Pineda Trade Sets Team Up To Do More
As you’ve heard by now, the Mariners made a bit of a blockbuster trade today, shipping Michael Pineda and Jose Campos – generally regarded as the team’s fifth best prospect, but one with a ton of upside – to the New York Yankees for DH/sorta catcher Jesus Montero and Hector Noesi, a lower upside guy who ranked as NYY’s seventh best prospect a year ago (but spent too much time in the Majors last year to retain prospect status). He’s probably a back-end starter or a reliever, but he’s basically Major League ready.
In swapping Pineda for Montero, the team has decided to move strength for weakness. The organization has a lot of talent on the mound and not much talent at the plate, so the appeal of this kind of deal is fairly obvious. I argued that the M’s should make exactly this type of trade over the summer, and then shipping Pineda off was part of my off-season plan back in November. While he’s a talented guy, he’s not an irreplaceable talent, and the risks associated with building around young pitching are substantial and well chronicled.
In Montero, the Mariners get a player who is a bit of a safer proposition. His bat has been beloved by scouts since signing for nearly $2 million as a 16-year-old, and he’s hit fairly well at most levels of the minors despite being very young relative to the competition. Scouts who really love his bat have projected him as a Miguel Cabrera type of hitter, and even if that might be a bit optimistic, guys like this generally turn out to be at least good Major League hitters. There are certainly fewer injury risks with Montero than with Pineda (or any young pitcher), and even assuming Pineda stays healthy, pitchers can just veer off course and regress significantly, so the organization has absolved itself of some of the variance that the roster had previously.
That said, those are mostly just arguments for trading pitching for hitting in general, and don’t deal with Pineda and Montero quite as specifically. So, we’ll start with Montero, since he’s the piece coming to Seattle.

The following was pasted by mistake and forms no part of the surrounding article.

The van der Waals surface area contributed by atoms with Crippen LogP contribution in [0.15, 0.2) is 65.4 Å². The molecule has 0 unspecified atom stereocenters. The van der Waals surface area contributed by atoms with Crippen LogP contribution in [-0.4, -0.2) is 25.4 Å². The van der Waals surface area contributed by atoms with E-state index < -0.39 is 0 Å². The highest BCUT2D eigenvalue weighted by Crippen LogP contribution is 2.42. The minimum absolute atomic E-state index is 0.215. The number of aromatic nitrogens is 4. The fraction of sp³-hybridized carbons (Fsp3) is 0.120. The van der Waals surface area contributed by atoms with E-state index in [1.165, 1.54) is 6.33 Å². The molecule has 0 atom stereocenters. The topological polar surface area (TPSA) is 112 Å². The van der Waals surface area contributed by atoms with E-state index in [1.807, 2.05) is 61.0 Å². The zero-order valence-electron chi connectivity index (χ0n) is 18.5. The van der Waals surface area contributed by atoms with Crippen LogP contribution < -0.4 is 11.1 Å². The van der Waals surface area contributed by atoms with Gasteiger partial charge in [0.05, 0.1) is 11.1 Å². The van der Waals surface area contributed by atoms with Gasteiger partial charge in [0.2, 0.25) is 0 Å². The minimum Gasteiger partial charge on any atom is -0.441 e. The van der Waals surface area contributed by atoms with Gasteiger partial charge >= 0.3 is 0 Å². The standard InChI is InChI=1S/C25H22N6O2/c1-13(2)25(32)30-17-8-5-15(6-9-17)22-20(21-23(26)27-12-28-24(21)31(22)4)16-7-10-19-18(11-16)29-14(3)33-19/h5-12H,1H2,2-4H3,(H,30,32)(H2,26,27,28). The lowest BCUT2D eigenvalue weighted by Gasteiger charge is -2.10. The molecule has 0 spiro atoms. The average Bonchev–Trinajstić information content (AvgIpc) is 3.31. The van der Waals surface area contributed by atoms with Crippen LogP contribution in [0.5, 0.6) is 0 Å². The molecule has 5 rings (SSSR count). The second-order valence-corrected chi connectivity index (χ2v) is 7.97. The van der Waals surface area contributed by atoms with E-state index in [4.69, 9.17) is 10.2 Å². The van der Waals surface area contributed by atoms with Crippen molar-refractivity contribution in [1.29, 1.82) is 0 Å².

One of the primary reasons he’s been ranked as an elite prospect is that he’s been a catcher in the minor leagues. Premium offense is extremely hard to find at the catcher position, and Montero has been projected as that rare combination of a guy who can generate runs while holding down the catching position. However, his defense behind the plate is poor at best, and it’s no coincidence that the Yankees only let him catch a total of 22 innings during his September call-up. Their coaching staff simply wasn’t comfortable having him behind the plate, and so they used him as a DH when they wanted to get his bat in the line-up.
There are scouts who think that, with more hard work, he could turn into an adequate Major League catcher. I talked to a Yankees official last year who put it this way – “He’s better than Piazza was.” But, many others think the defensive issues are so significant that he just needs to be moved off of the position. In fact, I’d say that’s probably the majority opinion among baseball executives I’ve talked to about Montero. Most people see more value in just giving up on forcing him to catch and letting the bat develop as a 1B/DH instead – not only would his defensive limitations be hidden, but there’s a mountain of evidence that shows that hitters perform significantly better when they move out from behind the plate. The physical toll of catching is harsh, and not many players can endure the beating they take over the long term.
So, for the M’s purposes, I think they should view him as a DH. They gave up Pineda to get a good young hitter, and the best way to maximize Montero’s value at the plate is to let him simply do that full time. Of course, a DH prospect is not quite as sexy as a catching prospect, which is one of the reasons that I’ve never been quite as big a fan of Montero as most. To me, the bar for bat-only players to be true stars is very, very high, and Montero’s contact issues at Triple-A – even at a young age – suggest to me that he might end up being a good hitter rather than a great hitter.
Over the last year or so, I’ve compared him multiple times to a guy like Carlos Lee – an aggressive power hitter who is a quality offensive player, but due to his lack of defensive value, topped out as around a +3 win player. Personally, I see this as something closer to the likely development path for Montero. A lot of people I respect think I’m undervaluing just how good his offense can be, but I’m just not comfortable projecting him as a Cabrera-level hitter. And if he’s a DH, he’ll need to be something close to that to justify the prospect rankings that have been placed upon.